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Music Review - `Weathervane` by Rob “Splatt” Appelblatt (lz)

Rob "Splatt" Appelblatt -- Weathervane   (click on image to watch video)

 14 July 2019



With his trucker’s cap, rugged, stealth-like visage and guitar-clutching poise, Rob Appelblatt -- or “Splatt” as he’s known to his friends -- looks much more like a guy with country charisma than a native New Yorker. But as he demonstrates on this impressive introduction, he clearly possesses the skill and savvy to qualify him as an adept practitioner of austere Americana. That’s all the more remarkable in light of the fact that he came to his calling later in life. According to his bio, he didn’t pick up a guitar until after he graduated from college, and he didn’t even consider a career in music until two years ago when he attended Steve Earle’s songwriting retreat in Upstate New York. With Weathervanehe shows that he’s learned his lessons well, and. his spate of iconic influences -- Earle, Bruce Springsteen, Guy Clark, John Prine, and Hank Williams -- inform everyone of the edgy, emphatic selections that fill out this most satisfying set of songs.

Appelblatt’s good old boy persona reaches full throttle on numbers such as “Thunder Mountain,” “Leaving It All Behind” and “Better Man” where he plies his adept delivery with enough grit and gravitas to suggest he’s lived those scenarios he sings about. Like Earle and Springsteen, he takes a hardbitten stance, one that rings with determination and defiance. That’s not uncommon these days of course, especially given the tenacious times we find ourselves living in. However, Appelblatt’s mercurial attitude makes a particularly incisive impression regardless. It’s especially impressive considering the fact that the well-weathered Weathervane marks his recording debut. Truth be told, it sounds like the work of a man with a far more tangled trajectory behind him.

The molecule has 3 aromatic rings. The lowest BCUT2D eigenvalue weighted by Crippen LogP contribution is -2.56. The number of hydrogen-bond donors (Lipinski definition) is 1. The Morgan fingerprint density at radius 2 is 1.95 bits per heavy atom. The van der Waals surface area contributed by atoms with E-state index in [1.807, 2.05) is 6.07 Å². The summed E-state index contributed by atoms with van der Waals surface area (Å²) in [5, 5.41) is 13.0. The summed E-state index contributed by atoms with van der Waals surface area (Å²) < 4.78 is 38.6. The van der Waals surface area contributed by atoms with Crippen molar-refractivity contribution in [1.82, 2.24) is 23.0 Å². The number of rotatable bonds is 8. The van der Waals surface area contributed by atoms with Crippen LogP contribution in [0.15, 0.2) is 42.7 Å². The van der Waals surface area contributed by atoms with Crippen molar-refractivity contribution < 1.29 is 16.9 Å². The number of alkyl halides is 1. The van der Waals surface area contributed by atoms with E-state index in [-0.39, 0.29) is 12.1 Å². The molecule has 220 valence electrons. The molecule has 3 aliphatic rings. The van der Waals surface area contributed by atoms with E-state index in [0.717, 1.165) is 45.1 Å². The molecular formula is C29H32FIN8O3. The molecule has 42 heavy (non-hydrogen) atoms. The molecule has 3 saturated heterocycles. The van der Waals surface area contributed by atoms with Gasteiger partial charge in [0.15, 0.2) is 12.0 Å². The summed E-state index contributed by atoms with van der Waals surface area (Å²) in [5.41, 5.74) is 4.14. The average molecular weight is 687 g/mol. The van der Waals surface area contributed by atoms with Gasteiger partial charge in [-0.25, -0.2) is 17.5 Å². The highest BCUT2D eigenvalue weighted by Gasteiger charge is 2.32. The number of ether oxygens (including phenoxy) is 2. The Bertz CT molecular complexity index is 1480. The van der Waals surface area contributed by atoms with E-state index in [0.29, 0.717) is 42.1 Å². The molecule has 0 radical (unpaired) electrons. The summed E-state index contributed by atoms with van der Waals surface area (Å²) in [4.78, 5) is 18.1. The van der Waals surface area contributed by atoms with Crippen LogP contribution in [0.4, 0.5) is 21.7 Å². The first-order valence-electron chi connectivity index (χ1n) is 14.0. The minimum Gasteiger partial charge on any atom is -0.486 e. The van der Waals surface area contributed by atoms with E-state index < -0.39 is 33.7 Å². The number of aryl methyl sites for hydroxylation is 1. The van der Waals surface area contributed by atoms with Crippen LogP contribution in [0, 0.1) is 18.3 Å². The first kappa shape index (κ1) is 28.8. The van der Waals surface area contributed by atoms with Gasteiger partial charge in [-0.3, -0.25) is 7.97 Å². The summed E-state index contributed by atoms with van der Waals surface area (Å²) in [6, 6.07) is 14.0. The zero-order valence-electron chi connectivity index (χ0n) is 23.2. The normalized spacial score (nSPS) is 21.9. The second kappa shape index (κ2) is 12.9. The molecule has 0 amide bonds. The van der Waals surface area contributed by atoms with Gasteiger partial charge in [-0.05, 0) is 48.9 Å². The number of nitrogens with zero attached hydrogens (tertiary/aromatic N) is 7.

It’s natural then that certain selections bring to mind more familiar fare. “Movin’ On” recalls the Stones’ country caper “Dead Flowers,” while “Plain Old Fool” is somewhat Lennon-esque, ala “Jealous Guy.” And no, “Homeward Bound” isn’t the Paul Simon song of the same name. Still, it’s clear that these compositions were borne from a personal place, and even with the southern drawl he employs to trumpet these tunes, his sincerity is well served. Ultimately, Weathervane suggests a cool, fresh breeze is about to blow through. 

 Lee Zimmerman


Lee Zimmerman

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